Brexit opportunities minister Jacob Rees-Mogg has been accused of “playing silly games” with parliamentary security, by not wearing his pass to enter the Westminster estate.
The eccentric Tory politician who is also responsible for government efficiency was criticised this week by the PCS union, over claims he refused to wear the pass on him at security checkpoints.
Rees-Mogg previously caused anger by asking civil servants to go back to the office, sticking post-it notes on people’s desks asking when they’d be returning to work.
This comes after a “lefty freedom of information request” was put in to see how often he attended parliament. “it turns out I attended the Commons on over 100% of sitting days in a year, 159 attended vs 154 sitting days. Office working has much to commend it”, he tweeted.
He boasted: “This may understate my attendance rate as it is based on pass use which is voluntary for MPs who have an absolute and ancient right of access on behalf of their constituents. For example this week my pass is in Somerset so I am attending without it.”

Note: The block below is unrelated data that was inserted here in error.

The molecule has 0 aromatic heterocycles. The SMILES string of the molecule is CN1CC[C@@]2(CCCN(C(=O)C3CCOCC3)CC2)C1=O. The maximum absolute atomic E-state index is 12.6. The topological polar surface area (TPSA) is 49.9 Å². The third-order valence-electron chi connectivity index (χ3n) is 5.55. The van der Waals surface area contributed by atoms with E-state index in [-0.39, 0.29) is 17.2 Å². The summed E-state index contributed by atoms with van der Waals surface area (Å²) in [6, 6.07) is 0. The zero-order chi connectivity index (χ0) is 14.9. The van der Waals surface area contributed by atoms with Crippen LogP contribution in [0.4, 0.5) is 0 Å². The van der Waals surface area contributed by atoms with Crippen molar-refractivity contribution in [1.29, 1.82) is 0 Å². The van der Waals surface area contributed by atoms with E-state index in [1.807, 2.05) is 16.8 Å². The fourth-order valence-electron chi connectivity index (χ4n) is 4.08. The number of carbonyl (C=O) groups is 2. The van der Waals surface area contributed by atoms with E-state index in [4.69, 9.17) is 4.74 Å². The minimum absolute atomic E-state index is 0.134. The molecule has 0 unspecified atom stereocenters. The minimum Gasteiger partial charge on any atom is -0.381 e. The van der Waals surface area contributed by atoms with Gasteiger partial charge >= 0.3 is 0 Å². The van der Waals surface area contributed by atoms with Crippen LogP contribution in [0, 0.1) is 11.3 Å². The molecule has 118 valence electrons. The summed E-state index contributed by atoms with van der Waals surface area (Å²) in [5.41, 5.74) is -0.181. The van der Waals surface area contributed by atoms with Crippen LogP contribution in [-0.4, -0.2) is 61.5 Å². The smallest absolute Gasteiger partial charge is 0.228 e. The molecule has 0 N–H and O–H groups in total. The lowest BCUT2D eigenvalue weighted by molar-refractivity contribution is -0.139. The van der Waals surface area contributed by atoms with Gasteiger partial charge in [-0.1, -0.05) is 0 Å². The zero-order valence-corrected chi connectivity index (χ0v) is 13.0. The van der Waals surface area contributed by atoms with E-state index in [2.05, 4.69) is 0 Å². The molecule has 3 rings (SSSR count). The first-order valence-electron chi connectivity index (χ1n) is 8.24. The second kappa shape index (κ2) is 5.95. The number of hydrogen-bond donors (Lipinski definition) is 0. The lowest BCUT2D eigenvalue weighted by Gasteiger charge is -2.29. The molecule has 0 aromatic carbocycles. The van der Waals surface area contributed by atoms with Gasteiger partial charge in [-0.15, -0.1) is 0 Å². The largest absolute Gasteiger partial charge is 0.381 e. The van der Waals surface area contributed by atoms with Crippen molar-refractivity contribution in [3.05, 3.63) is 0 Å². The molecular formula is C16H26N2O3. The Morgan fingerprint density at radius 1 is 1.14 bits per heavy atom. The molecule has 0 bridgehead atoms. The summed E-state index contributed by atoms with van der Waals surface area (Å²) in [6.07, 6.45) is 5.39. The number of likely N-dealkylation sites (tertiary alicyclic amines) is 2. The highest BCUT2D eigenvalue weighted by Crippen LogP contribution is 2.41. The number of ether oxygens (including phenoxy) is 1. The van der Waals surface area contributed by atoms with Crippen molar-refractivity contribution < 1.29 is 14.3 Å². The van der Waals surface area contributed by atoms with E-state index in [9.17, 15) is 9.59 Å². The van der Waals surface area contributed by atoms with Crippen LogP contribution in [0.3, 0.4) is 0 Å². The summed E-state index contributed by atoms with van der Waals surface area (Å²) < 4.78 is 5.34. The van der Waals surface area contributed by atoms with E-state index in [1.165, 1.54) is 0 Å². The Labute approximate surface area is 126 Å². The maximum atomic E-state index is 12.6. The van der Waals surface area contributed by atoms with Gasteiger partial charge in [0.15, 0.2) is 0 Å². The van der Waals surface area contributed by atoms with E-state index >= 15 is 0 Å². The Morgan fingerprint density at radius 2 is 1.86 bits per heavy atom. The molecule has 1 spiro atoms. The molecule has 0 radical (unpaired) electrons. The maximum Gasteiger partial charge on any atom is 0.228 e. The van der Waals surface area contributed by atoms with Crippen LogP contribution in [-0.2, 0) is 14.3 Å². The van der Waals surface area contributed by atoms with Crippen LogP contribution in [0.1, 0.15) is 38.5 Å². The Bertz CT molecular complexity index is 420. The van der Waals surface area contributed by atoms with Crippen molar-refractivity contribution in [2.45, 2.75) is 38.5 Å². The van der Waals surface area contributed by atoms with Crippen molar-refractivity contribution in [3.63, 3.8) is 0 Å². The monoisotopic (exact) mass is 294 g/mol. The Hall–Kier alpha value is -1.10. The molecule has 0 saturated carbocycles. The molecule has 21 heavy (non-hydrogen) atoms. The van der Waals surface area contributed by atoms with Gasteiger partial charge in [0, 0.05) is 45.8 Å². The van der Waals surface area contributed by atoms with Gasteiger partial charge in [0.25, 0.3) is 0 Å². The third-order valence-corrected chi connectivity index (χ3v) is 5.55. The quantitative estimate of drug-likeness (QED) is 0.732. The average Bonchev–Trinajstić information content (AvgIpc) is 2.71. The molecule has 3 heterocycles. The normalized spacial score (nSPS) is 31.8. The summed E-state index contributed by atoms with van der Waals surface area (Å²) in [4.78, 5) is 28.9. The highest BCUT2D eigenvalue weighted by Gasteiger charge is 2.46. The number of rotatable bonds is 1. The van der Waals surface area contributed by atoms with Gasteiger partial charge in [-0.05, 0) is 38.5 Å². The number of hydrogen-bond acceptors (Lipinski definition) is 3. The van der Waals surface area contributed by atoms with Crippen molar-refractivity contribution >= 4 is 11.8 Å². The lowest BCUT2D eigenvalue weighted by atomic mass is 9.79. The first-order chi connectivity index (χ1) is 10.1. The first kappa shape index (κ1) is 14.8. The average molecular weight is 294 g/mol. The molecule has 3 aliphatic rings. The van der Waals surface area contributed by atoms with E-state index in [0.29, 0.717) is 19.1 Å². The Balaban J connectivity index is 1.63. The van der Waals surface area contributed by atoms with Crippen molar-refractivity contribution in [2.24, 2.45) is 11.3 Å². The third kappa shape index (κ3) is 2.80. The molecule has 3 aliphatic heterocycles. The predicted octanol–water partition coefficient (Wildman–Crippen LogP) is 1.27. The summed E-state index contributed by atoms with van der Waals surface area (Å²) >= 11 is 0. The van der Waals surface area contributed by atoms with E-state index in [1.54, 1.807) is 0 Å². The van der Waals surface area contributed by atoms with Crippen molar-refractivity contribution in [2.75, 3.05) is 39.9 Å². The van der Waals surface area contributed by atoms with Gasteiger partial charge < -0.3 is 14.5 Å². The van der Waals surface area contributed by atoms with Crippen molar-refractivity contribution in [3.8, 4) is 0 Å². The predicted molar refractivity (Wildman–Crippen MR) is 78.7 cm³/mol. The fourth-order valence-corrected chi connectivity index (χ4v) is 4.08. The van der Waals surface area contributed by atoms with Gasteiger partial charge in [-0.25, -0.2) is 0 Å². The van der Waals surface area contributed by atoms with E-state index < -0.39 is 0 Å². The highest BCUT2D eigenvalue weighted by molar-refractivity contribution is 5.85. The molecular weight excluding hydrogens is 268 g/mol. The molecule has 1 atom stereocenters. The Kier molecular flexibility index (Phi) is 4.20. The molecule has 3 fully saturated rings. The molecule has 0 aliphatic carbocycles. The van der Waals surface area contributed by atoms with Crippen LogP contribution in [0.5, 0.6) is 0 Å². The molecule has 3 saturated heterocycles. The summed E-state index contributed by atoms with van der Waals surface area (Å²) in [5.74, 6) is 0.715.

The Parliamentary estate confirmed it is a strict policy to wear the pass at all times, and members’ handbooks also say everyone is required to wear a pass.
In response to Rees-Mogg’s actions this week over the pass, the PCS union, which represents security staff, criticised him for making its members’ jobs harder.
“Perhaps Jacob Rees-Mogg could pop a Post-It note on his desk at home, reminding himself not to forget to pack his Parliamentary pass,” a spokesperson said.
“Our security guard members’ jobs are hard enough without Jacob Rees-Mogg playing silly games for his own gratification, and setting a bad example to other MPs by encouraging them to swan in and out of Parliament without their passes.”
Jacob Rees-Mogg’ and the Cabinet Office have been approached for comment.